In the beginning was the Word, and the Word was with God, and the Word was God. (John 1:1)
Because Skip’s words go forth and bring life we find at the beginning of John Mark’s tale that all folks whar flocking ter a strange prophet who whar telling folks ter repent, be baptized, and come inter the kingdom of heaven.
All the country of Judea was going out to John the Baptist, and all the people of Jerusalem. (Mark 1:5)
John Mark appears ter ‘ave spent a goodly amount of time listening ter the preaching of Simon Peter and making notes. Fer a time John Mark ministered with Saul Paul and Barnabas, but then the lad got a bad case of homesickness and jumped ship.
Though at first Saul Paul refused ter take John Mark back, at the end of his life Saul Paul pleads with Timothy ter come quickly and bring Saul Paul’s cloak, parchments (perhaps so Saul Paul could pen more letters), and scrolls (so as ter read more of Skipper’s words) and John Mark, fer he whar helpful in Paul’s ministry.
It might be said of John Mark that he learned under a pair of Skip’s greatest Good Spiel messengers—Old Pete and Saul Paul.
When we read John Mark’s words it be as if through the Holy Spirit of Truth we be transported back ter the first century and enjoy a front row seat of the Son’s travels, actions, and words.
The Beginning of the Good News
The beginning of the good news about Jesus the Messiah, the Son of God. (Mark 1:1)
After reading short passages of John Mark’s tale, close yer eyes. Feel the dust on the tops of yer feet, the caked mud ‘tween yer toes. Taste the salt of sweat in yer mouth whilst the sun bakes down on you. Hear the murmuring of others whilst the Son’s words echo off buildings. Inhale the odor of sheep and cattle being led ter stalls near the perimeter of Jerusalem.
How Will We Respond to this Good News?
If this whar yer first time hearing, how would you respond ter the Son’s words? This be our challenge: ter hear afresh these loving and hope-filled words of Skipper spoken about his boy.
The Message of John the Baptizer
John the Baptizer appeared preaching a baptism of repentance fer the forgiveness of sins. As folks whar confessing their sins, they whar baptized. While all of ’em in Judea and all the people of Jerusalem whar traipsing out ter hear John, he let ’em know though baptized with water, but the one coming after him would baptize with the Holy Spirit of Truth. The prophet Malachi had promised:
“I will send my messenger ahead of you, who will prepare your way.” (Malachi 3:1)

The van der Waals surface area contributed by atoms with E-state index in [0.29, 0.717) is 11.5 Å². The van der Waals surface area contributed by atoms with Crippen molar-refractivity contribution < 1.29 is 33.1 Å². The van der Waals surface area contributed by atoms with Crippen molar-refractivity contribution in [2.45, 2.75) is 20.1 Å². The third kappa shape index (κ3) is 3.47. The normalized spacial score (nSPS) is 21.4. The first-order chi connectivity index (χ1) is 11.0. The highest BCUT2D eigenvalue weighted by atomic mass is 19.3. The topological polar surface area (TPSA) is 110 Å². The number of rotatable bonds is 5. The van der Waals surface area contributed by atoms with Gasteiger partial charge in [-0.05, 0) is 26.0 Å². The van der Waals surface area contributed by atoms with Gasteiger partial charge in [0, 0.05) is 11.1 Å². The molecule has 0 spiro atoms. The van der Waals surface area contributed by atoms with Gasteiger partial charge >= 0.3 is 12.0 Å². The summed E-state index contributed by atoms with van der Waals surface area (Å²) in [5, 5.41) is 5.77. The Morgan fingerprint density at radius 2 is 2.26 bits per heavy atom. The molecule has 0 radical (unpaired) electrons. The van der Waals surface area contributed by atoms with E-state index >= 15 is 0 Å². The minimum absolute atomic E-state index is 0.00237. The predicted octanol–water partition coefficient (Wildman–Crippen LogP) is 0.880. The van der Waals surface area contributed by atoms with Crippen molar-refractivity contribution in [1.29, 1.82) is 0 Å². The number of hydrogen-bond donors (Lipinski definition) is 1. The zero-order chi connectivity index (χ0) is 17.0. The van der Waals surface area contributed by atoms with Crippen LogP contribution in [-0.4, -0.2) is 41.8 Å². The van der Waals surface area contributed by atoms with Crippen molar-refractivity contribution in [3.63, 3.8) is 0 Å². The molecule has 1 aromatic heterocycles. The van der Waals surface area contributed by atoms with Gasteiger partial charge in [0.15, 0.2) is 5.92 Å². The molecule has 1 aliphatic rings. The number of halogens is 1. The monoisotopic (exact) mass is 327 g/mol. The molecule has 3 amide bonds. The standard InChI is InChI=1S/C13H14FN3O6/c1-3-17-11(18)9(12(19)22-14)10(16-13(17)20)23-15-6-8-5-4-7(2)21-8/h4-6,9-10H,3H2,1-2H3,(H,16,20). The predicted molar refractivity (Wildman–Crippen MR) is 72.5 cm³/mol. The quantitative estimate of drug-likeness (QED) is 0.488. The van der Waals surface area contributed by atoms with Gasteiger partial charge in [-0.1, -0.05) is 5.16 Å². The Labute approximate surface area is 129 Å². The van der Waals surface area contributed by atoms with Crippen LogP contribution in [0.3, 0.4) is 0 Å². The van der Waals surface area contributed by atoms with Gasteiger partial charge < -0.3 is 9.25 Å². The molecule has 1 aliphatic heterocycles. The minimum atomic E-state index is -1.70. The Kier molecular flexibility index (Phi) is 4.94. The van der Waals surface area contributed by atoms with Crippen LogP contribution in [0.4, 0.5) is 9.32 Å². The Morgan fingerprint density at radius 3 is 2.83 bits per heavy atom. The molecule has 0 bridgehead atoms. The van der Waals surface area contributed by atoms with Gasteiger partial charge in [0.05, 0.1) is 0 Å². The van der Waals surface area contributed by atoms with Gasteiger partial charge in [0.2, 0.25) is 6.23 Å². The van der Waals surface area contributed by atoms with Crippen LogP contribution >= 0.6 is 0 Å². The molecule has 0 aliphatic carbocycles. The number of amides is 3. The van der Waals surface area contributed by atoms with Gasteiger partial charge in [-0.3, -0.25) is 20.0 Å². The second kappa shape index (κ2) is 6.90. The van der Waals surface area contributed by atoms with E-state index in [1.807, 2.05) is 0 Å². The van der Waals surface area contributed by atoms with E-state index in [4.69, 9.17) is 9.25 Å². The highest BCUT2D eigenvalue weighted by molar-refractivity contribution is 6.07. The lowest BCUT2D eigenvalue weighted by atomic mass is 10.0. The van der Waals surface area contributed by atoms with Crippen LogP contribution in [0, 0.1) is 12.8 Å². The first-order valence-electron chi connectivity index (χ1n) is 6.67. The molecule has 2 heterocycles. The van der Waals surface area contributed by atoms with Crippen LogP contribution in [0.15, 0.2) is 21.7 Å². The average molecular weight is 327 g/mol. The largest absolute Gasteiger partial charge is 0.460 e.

The prophet Isaiah called folks ter cut a straight path fer the Lord ter come.
“Prepare the way for the Lord, make straight paths for him.” (Isaiah 40:3)
Our Response ter This Good News
This be our challenge from John: that we be washed clean in waters of baptism as ah testimony of our filthy spirit—that we repent, and prepare to meet the one Skipper ‘ill send ter take away all our sins.
John preached of how all the wrong we done kin be cleared off Skipper’s ledger when we come in ter the Son. No matter how bad ah thing you think you done, the Son kin wash away all filth if only we ‘ill come ter him, confess, and be saved by his nail-scarred hand.
Repentance be our deliberate act of turning away from sin and turning towards Skipper’s righteousness. Skipper always grants fergiveness when thar be true repentance.
Fact be, the Son fergave all who came ter him, even ’em who didn’ ask fer fergiveness. Like the free food he served up ter ’em who whar hungry, the Son doled out fergiveness ter all. Fergiveness be not conditional upon our response. Fergiveness simply be the character of Skipper and his Son. But livin’ as one fergiven and free from sin flows from a life marked by repentance—baptism—and being led by the Holy Spirit of Truth.
This be the theme and message of this tale from John Mark: that we receive the love, grace, mercy and fergiveness of Skipper and his Son in order that we be counted as one of thar crew.
What says you? Will you cast yer lot with the Son and sail ter paradise aboard Skip’s good ship of fellership?
Parroting the Prayers of Skip’s Crew
Lord, look with favor on me ’cause of yer loving-kindness. ‘Cause of yer great love take away my wrong-doing. Wash me clean of my sins. (Psalm 51:1-2)
Although technically not ah rank, Swab be ah sailor who mops the decks using the swab is called ah “swabbie.” The term has come to describe someone who is not held in high regard by the commanders and crew. Many of ’em who came ter hear John the Baptizer whar of the sort held in low regard by religious folk. Praise be Skip looks at our heart, not up our outward appearances.